Hudson Bay Capote

 

 

 

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How to Make a Hudson Bay Blanket Capote
(Indian Blanket Coat)

Authentic Winter Garment of Primitive Hunters and Trappers, Mountain Men, Fur Traders, Voyageurs, Buckskiners, Explorers, Hunters, Indians, Muzzle Loading Buffs, and Boy Scouts!

Easily assembled by hand, in three to five hours!

 

 

Layout 

 

Spread out your blanket and plan to lay out your capote in the illustrated fashion.  Old timers didn't waste things, so try to arrange your pieces to leave the scrap pieces large enough to make mittens, boot liners, neck scarves, and most of all, a sash to tie around your waist to hold the garment closed.  The sash may have to be pieced, depending on size and layout of pieces selected.  Hood may be nicely made from two halves, and joined down the center.

 

 

Measurements

Before you can lay out your pieces, you must take your measurements:

bulletFirst, figure out how big you are around the body.  Measure the chest, hips, or gut, (whichever is the largest, usually around shoulders).  Don't cheat! 
Mark it down.  GIRTH = ______ inches

Copy_of_capote4.gif (1344 bytes)

Copy_of_capote6.gif (2127 bytes)

bulletSecond, figure out how long you want the coat.  Measure from the center of the shoulder, down as far as you want the coat to go.  Old-timers had 'em mid-calf length (approximately 8" below the knee)
Mark it down.  LENGTH = ______ inches    
bulletNext, measure from the center of one armpit, around the back to the center of the other (no illustration).
Mark it down.  ARMPIT SPAN = ______ inches
bulletLast, measure from the center neck (back) to the outer wrist.  Subtract half of the distance between the arm slits (see body detail for dimensions).
Mark it down.  SLEEVE = ______ inches

 

Body Detail

Now decide on style, either 

bulletButton Closure (civilized), or 
bulletOverlap (Wide) Closure (primitive).

 

Layout pattern, as shown, and note that:

bulletGirth + Closure Overlap is parallel to stripe.
bulletLength is perpendicular to the stripe.  
bulletRemember to add 6" to girth if buttons are used, and 14" if a simple overlap closure is used.

Copy_2_of_capote96b2.gif (9501 bytes)

When cutting this section, snip and tear the blanket to the desired shape.  Cut edges will fray, torn edges won't fray in this wool material.

When the body panel is complete, fold it to find the centerline (backbone), and space the armhole slits evenly on either side of this line, as shown.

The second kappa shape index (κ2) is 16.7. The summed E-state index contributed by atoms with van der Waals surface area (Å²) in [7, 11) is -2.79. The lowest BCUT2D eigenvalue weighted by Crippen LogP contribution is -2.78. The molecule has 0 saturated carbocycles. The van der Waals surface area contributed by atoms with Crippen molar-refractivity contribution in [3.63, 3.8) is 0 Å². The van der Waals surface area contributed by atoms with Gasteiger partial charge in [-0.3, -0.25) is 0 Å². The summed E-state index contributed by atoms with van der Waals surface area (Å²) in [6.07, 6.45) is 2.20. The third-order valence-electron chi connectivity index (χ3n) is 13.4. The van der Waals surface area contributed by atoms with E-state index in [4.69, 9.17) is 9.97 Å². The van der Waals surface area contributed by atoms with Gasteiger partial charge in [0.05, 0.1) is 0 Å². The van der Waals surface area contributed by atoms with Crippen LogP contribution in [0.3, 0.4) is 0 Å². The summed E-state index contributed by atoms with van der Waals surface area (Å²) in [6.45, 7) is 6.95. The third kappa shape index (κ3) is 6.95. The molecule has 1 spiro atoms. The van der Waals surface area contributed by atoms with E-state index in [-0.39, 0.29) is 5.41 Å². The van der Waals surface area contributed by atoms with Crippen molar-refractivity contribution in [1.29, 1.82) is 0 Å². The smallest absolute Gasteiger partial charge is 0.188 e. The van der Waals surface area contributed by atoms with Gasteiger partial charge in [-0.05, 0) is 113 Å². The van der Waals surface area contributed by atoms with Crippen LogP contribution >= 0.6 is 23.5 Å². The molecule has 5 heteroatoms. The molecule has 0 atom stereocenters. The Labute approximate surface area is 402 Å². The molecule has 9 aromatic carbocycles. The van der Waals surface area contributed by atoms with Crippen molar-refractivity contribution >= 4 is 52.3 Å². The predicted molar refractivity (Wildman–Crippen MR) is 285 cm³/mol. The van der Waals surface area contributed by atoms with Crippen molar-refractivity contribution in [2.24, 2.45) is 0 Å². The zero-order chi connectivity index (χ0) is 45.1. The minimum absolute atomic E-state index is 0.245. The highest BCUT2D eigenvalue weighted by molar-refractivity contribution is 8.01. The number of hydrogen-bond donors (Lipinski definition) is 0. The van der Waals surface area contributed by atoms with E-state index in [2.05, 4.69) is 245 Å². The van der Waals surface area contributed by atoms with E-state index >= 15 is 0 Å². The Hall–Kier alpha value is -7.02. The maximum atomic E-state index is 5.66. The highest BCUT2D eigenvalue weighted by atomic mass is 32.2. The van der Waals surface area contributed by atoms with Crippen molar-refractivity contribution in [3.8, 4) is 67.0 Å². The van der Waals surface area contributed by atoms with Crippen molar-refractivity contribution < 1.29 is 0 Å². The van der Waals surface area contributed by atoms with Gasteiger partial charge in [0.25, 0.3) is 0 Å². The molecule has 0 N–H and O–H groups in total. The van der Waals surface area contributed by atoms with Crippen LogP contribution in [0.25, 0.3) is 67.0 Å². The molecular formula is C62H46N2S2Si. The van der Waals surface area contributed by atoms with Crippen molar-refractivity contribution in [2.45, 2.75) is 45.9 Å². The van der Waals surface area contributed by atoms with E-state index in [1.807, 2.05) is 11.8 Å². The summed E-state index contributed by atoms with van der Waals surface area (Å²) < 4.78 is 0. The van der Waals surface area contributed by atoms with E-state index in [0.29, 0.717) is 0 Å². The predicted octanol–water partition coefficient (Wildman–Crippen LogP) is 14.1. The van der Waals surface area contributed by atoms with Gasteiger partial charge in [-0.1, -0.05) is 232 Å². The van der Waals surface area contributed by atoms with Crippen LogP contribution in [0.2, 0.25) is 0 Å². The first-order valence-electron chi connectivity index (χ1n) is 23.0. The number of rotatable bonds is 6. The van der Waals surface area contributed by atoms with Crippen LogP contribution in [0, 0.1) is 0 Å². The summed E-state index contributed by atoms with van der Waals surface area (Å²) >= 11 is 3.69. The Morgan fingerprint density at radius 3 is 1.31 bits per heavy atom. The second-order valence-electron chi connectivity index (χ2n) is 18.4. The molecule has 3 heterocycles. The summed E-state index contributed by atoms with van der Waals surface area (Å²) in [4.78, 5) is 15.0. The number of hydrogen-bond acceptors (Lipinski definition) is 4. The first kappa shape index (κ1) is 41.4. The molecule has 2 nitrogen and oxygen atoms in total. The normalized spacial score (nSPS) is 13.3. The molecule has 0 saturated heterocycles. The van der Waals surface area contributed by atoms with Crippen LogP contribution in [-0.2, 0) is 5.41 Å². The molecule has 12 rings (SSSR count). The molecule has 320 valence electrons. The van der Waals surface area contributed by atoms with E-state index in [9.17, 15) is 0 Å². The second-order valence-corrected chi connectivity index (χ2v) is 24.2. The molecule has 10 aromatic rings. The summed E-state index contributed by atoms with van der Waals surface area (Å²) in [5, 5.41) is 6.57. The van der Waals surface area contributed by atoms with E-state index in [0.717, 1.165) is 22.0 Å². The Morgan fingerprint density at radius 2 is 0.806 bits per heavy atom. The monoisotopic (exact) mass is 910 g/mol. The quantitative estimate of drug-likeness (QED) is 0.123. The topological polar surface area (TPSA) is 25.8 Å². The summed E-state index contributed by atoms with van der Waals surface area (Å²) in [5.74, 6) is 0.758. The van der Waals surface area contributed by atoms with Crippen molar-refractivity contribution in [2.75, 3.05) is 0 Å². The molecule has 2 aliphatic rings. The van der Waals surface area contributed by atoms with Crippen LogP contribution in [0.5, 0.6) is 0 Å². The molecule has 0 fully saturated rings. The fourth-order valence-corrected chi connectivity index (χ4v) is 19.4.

The distance between these lines must be equal to Armpit Span + 2" for small sizes, 3" for medium sizes, and 4" for large sizes.  Cut slits approximately 7" deep, which is slightly short.  they should be deepened later, when sleeves are sewn on (see sleeve detail).

Hood Detail

Cut the hood, as shown.  The hood is shown "standard size" which is large enough to accommodate a fur hat under the hood.  For smaller sizes, cut as shown and then pin it together and trim excess, but we like this large size!

Note: Hood can be made from 2 pieces and joined along the center line.  Use Blanket Stitch, and be certain that stripes line up.

Button Hole Detail

Cut a slit just large enough to accommodate button.  Stitch around button hole with "blanket stitch," to protect and finish edge.  Buttons should be centered in their holes and attached last.

 

Hood Attachment Detail

Stitch from outer shoulder towards neck, 1/3 of width from each side.  Center back edge of hood with center-line (backbone) of body.  Attach hood to this middle third (hood on inside, body overlap on outside), and continue to run hood along top edge of front flap.  Blanket Stitch both inside and outside of this seam, since inside will show when hood is down.

 

Blanket Stitch Styles

Practice makes perfect, and all of these are simple:

Copy_2_of_capote8.gif (6587 bytes)

Decide:

With cuff (civilized) or

Without cuff (primitive)

(If cuff is desired, add 3 inches to sleeve)

Copy_of_capote98.gif (4129 bytes)

The sleeve must be cut (not torn).  The 4 inch extension is used for attachment to the body, and shoulder fringe.  Fringe is recommended as being authentic and it aids drying of the shoulder seam.  It can be trimmed off later, if desired.  Do not cut the extension into fringe until garment is complete.  Strands should be at least 1/2 inch wide, as narrow strands may break off.

 

Blanket Stitch Detail

Learn how to make a "blanket stitch" as shown.  It's easy, just go back with your needle and hook the last cross stitch.  Note that the stitching is directional, and some edges and seams must be approached from certain directions.  Arrange the stitch and direction so that the "chain" line of yarn covers the raw edge.  A little practice on a scrap remnant is worthwhile.  Pin each section and check fit before stitching.

 

Sleeve Attachment Detail

Fold back the 4" extension, forming a "cuff" at the shoulder end.  Insert this end into the armhole silt approximately 1" and stitch around the edge of the slit with blanket stitch.

Copy_of_capote97.gif (3745 bytes)

Note: sleeve seam goes at bottom, and that the "notch" out of the shoulder fringe cuff is designed to prevent a bulky wad under the arm.

 

A capote pattern, Hudson's Bay blankets, as well as Witney blankets are available at:

Track of the Wolf, Inc. 
18308 Joplin Street NW
Elk River, MN 55330-1773
Tel: 763-633-2500 Fax: 763-633-2550
 http://www.trackofthewolf.com

 

 

Example of a Hooded Hudson Blanket Capote

Copy_of_capp1.jpg (8936 bytes)

 

 

 

   

 

 


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How to Build Sleds ] How to Make Snowshoes ] [ Hudson Bay Capote ] How to Make Skate Sails ] Layering ] Survival Kits ] How to Make Moccasins ] Snow Ballista, Catapult ] Equipment List ]

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Last modified: July 03, 2013.